The future seems to belong to the lone wolf, the individual who has just had enough.

Jacobite Is the Jacobin of the Right

‘When you see the genuine, you don’t deal with the fakes anymore.’ ― Nima davani

I want to be as open as possible with this short barrage against Jacobite. I am inspired by BAP who gives me the confidence to come forth with this. Nothing following is particularly incisiveness, though it is indicative of what we are dealing with. My sincerest request echoes BAP: do not submit to Jacobite.

My experience has been lackluster. I submitted two article ideas, one on dystopias and one on UBI. Mariani was more interested in the dystopian piece which was good since that is more in my wheelhouse. I got to reading and researching, including four novels and a very long non-fiction title so I had my head around the topic. You can see the blog article here. I’ve edited and added to it for the blog, but it is essentially the same piece. I made sure not to be biased in any way and cut anything that seemed a little too pro-right, as I had already sniffed out that Jacobite would be a hard sell on anything that veered too close to reaction. With that in mind I sent my first draft.

Now, Marinara is a competent editor, no doubt. He bashed my first draft quickly into place and made some astute editorial decisions. I listened and adapted. But given I was trying to avoid my own bias, I want to address what I see as a clear bias coming from the editorial process. Mariana took issue with my writing being too ‘spittle-flecked’ and too ‘wearing-a-cape-ish’ [sic]. Fine, but it would pay for a little consistency. If the issue is that too much opinion is coming through then I’d like to see the same standards across published articles. This article on NPCs essentially reads as follows: Personal anecdote; diatribe against right wingers; quotes from the Frankfurt school. That’s it. The point I’m making is that middle bit where the writer just goes off, completely opinionated, and yet here I am being told to remove an adjective. An interesting data point to note.

To call my use of the adjective ‘obnoxious’ spittle-flecked is, well, obnoxious. And OK, my opening allegory comparing modern publishing to dystopias is a little whimsical and I agreed to cut it, but it’s hardly worse than a lame, drawn-out story about some guy playing World of Warcraft. I get Mariani wants to come across as a legitimate journalist, but this is also the guy who hired Milo to write an opinion column. And we all know Milo ain’t right-wing.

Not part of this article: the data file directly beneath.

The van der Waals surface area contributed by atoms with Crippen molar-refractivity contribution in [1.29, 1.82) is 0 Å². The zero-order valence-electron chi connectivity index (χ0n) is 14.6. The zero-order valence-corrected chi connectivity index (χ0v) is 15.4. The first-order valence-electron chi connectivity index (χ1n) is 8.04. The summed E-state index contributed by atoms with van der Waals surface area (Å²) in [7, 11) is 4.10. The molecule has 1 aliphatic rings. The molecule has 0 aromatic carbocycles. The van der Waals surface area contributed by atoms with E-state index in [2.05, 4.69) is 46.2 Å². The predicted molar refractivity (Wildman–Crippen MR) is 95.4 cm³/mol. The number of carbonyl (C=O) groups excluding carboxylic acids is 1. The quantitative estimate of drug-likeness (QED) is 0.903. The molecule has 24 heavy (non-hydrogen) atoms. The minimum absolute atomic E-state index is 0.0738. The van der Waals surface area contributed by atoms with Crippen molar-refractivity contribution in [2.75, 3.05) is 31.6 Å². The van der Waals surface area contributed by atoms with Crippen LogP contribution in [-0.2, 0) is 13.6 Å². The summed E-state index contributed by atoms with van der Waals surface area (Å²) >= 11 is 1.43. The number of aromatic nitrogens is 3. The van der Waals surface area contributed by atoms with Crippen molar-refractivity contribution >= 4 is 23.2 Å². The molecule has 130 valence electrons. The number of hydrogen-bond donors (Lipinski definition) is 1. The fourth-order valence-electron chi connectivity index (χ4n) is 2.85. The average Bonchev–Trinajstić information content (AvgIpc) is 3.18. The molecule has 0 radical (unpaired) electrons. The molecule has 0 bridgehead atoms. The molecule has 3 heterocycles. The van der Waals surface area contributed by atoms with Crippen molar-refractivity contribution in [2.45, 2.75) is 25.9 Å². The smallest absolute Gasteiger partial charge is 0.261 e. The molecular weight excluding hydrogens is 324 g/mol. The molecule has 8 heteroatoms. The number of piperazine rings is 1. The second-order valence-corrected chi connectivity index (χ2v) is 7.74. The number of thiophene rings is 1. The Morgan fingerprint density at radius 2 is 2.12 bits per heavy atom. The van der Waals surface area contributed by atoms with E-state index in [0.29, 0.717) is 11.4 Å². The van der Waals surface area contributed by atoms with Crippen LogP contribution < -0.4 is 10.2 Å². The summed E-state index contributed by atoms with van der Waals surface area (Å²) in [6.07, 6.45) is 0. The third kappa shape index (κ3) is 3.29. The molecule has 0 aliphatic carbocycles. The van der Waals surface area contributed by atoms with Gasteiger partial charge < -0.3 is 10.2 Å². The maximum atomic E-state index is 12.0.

I reject these rude comments, and I can confirm with confidence that there was no spittle around my mouth as I typed, nor did I laugh manically while twirling a shitty mustache (*cough*). What’s even worse is the professionalism around this editing as Mariani decided to subtweet my writing.

Hyperbole sure does get a lot of Likes. Clearly he is not a fan of my writing, and clearly I did not try hard enough to remove the bias. What he seems to like is very simply worded, straightforward articles. There is also this crutch for the articles to pick a philosophical/political text or two and quote bits and pieces to form an ‘argument’. These two pieces are good examples, and while I do not want to take away from the writers (both of whom are fine) they showcase the very narrow space that Jacobite articles want to inhibit (that is, shallow exegesis of possibly right-wing thinkers you might have heard of).  To be blunt, I used plenty of quotes and examples to back up my own conclusions and it is frustrating to be told that it is editorialized while other articles published on Jacobite lay on the opinion. It is quite rich to be told that my own conclusions are merely ‘bare assertion’ after I’ve spent a paragraph backing up the claim.